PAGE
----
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On Being with Krista Tippett is a public radio project delving into the human side of news stories + issues. Curated + edited by senior editor Trent Gilliss.

We publish guest contributions. We edit long; we scrapbook. We do big ideas + deep meaning. We answer questions.

We've even won a couple of Webbys + a Peabody Award.

Oh my, I sure hope this elderly woman’s intentions are paving the road to somewhere else. From the National Post:

‘Good deed’ by rogue restoration pensioner ruins 19th-century Spanish fresco
Ecce Homo (Behold the Man) was a prized Spanish fresco — the pride of the Sanctuary of Mercy Church in Borja, near Zaragoza, where it has delighted parishioners for more than 100 years.But after a botched restoration attempt by a well-meaning DIY pensioner, Elias Garcia Martinez’s 19th-century masterpiece looks more like a child’s finger-painting.The unauthorized alterations were made by a Spanish woman in her 80s who had apparently grown upset over the worsening state of the painting. (Centro de estudios Borjanos)

~Trent Gilliss, senior editor

Oh my, I sure hope this elderly woman’s intentions are paving the road to somewhere else. From the National Post:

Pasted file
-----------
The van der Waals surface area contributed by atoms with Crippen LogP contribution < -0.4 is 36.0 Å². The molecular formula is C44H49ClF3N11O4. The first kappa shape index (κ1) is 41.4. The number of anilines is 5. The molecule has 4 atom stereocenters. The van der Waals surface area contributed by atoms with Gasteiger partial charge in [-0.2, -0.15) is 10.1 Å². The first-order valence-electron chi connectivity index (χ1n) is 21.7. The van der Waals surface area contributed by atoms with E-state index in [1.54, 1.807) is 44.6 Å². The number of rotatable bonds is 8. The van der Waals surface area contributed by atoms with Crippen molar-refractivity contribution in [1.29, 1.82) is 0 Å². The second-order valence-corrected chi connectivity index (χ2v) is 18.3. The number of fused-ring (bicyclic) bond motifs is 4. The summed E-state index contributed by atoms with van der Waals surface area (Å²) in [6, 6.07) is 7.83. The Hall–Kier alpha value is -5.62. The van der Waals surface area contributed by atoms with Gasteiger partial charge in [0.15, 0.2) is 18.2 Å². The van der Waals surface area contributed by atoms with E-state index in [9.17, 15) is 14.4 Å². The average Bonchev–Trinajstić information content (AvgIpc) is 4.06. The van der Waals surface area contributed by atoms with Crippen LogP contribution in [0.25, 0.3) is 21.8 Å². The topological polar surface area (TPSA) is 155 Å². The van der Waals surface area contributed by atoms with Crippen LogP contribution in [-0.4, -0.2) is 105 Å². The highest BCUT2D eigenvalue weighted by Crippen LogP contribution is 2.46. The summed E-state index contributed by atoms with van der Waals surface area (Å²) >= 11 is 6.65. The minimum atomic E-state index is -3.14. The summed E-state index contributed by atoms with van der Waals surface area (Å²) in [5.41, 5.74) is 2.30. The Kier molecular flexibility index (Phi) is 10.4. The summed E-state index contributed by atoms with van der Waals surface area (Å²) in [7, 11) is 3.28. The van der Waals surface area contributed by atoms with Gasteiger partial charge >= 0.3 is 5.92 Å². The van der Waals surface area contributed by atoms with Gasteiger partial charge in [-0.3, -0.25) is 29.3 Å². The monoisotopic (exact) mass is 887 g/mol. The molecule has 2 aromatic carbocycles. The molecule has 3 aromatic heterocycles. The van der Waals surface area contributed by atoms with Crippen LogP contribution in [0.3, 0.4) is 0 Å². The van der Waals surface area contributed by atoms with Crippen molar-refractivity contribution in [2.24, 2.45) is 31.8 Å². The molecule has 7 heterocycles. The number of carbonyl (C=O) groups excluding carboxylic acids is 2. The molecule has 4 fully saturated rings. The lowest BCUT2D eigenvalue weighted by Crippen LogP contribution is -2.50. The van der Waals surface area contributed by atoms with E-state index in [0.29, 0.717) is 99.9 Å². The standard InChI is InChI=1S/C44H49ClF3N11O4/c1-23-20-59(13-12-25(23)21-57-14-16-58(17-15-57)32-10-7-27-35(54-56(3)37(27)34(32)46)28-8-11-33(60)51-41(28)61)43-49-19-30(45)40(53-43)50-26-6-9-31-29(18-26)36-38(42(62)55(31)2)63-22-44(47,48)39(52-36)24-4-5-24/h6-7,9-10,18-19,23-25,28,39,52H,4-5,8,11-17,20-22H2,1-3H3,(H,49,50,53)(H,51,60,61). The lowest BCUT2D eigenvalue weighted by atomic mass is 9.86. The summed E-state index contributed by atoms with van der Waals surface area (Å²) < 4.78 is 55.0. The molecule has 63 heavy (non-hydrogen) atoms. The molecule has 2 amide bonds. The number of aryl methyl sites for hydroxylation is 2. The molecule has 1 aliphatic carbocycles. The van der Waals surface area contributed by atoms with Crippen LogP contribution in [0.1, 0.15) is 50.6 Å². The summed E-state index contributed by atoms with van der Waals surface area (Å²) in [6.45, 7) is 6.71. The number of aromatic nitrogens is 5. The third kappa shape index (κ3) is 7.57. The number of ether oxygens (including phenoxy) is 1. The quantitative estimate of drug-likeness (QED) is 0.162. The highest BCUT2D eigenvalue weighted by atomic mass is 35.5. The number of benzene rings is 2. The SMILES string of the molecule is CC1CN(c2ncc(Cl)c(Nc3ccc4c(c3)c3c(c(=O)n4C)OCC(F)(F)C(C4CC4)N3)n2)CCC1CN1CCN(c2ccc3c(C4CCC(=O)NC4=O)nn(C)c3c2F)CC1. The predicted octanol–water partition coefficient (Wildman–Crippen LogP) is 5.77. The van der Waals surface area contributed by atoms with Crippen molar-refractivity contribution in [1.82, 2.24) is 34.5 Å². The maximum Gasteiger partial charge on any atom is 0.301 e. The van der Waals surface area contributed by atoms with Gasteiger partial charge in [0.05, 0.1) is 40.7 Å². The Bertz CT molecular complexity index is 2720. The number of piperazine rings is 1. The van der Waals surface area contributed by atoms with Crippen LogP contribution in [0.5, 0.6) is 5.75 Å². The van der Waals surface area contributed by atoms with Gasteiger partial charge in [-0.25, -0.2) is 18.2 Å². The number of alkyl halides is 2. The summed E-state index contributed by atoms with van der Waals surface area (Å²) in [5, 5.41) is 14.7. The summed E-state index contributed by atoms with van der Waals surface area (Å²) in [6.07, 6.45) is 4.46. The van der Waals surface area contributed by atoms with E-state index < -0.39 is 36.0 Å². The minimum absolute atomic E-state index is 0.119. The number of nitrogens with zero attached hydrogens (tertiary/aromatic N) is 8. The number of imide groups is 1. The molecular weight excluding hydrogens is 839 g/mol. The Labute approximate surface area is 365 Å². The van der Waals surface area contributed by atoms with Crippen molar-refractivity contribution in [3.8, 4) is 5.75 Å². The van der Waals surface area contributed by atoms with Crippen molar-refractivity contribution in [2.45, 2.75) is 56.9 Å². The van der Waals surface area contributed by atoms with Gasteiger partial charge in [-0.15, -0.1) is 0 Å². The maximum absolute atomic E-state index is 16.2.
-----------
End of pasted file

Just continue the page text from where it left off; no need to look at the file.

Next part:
‘Good deed’ by rogue restoration pensioner ruins 19th-century Spanish fresco


Ecce Homo (Behold the Man) was a prized Spanish fresco — the pride of the Sanctuary of Mercy Church in Borja, near Zaragoza, where it has delighted parishioners for more than 100 years.

But after a botched restoration attempt by a well-meaning DIY pensioner, Elias Garcia Martinez’s 19th-century masterpiece looks more like a child’s finger-painting.

The unauthorized alterations were made by a Spanish woman in her 80s who had apparently grown upset over the worsening state of the painting. (Centro de estudios Borjanos)

~Trent Gilliss, senior editor

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Writing a Torah, in general, energizes a community. It unifies people. It is not based on who you are. Everyone is equal.
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Rabbi Moshe Druin, a sofer stam on the restoration of a 17th-century Torah scroll with an incredible history.

The Los Angeles Times has this hopeful story about Temple Ahavat Shalom’s restoration of a 300-year-old manuscript. The sacred scroll was first created for a small Jewish community in what was then Czechoslovakia, then survived the Holocaust while warehoused in Prague, then moved to London by way of a wealthy benefactor, and finally found a permanent home again at the congregation in Northridge, California. Each member of the synagogue will be able to write a letter into the Torah during the process.

by Trent Gilliss, senior editor

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